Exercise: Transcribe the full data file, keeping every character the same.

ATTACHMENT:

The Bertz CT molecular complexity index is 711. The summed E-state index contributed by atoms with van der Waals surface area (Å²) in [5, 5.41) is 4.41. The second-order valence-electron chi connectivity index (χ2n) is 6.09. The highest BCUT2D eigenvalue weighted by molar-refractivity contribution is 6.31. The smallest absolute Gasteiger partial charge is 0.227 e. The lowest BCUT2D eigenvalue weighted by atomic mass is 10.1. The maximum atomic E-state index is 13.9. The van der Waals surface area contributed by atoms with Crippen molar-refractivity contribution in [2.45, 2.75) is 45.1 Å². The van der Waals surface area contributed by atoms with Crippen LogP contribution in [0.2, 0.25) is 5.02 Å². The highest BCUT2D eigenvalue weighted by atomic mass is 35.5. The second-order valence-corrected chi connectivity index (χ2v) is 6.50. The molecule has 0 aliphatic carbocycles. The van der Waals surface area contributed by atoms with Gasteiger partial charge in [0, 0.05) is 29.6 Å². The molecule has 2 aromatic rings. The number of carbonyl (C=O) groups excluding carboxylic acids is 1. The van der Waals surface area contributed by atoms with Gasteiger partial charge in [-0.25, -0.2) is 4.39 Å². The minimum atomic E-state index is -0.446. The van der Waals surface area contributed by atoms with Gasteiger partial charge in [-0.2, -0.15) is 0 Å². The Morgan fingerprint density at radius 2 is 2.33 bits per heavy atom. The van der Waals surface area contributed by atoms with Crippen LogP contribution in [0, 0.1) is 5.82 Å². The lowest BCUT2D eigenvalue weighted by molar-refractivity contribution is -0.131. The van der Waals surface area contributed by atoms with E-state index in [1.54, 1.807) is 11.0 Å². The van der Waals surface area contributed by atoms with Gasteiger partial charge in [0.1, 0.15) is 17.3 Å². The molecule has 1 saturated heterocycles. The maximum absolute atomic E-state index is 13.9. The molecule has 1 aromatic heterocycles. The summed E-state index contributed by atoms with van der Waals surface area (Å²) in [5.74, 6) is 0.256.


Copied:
The Bertz CT molecular complexity index is 711. The summed E-state index contributed by atoms with van der Waals surface area (Å²) in [5, 5.41) is 4.41. The second-order valence-electron chi connectivity index (χ2n) is 6.09. The highest BCUT2D eigenvalue weighted by molar-refractivity contribution is 6.31. The smallest absolute Gasteiger partial charge is 0.227 e. The lowest BCUT2D eigenvalue weighted by atomic mass is 10.1. The maximum atomic E-state index is 13.9. The van der Waals surface area contributed by atoms with Crippen molar-refractivity contribution in [2.45, 2.75) is 45.1 Å². The van der Waals surface area contributed by atoms with Crippen LogP contribution in [0.2, 0.25) is 5.02 Å². The highest BCUT2D eigenvalue weighted by atomic mass is 35.5. The second-order valence-corrected chi connectivity index (χ2v) is 6.50. The molecule has 0 aliphatic carbocycles. The van der Waals surface area contributed by atoms with Gasteiger partial charge in [0, 0.05) is 29.6 Å². The molecule has 2 aromatic rings. The number of carbonyl (C=O) groups excluding carboxylic acids is 1. The van der Waals surface area contributed by atoms with Gasteiger partial charge in [-0.25, -0.2) is 4.39 Å². The minimum atomic E-state index is -0.446. The van der Waals surface area contributed by atoms with Gasteiger partial charge in [-0.2, -0.15) is 0 Å². The Morgan fingerprint density at radius 2 is 2.33 bits per heavy atom. The van der Waals surface area contributed by atoms with Crippen LogP contribution in [0, 0.1) is 5.82 Å². The lowest BCUT2D eigenvalue weighted by molar-refractivity contribution is -0.131. The van der Waals surface area contributed by atoms with E-state index in [1.54, 1.807) is 11.0 Å². The van der Waals surface area contributed by atoms with Gasteiger partial charge in [0.1, 0.15) is 17.3 Å². The molecule has 1 saturated heterocycles. The maximum absolute atomic E-state index is 13.9. The molecule has 1 aromatic heterocycles. The summed E-state index contributed by atoms with van der Waals surface area (Å²) in [5.74, 6) is 0.256.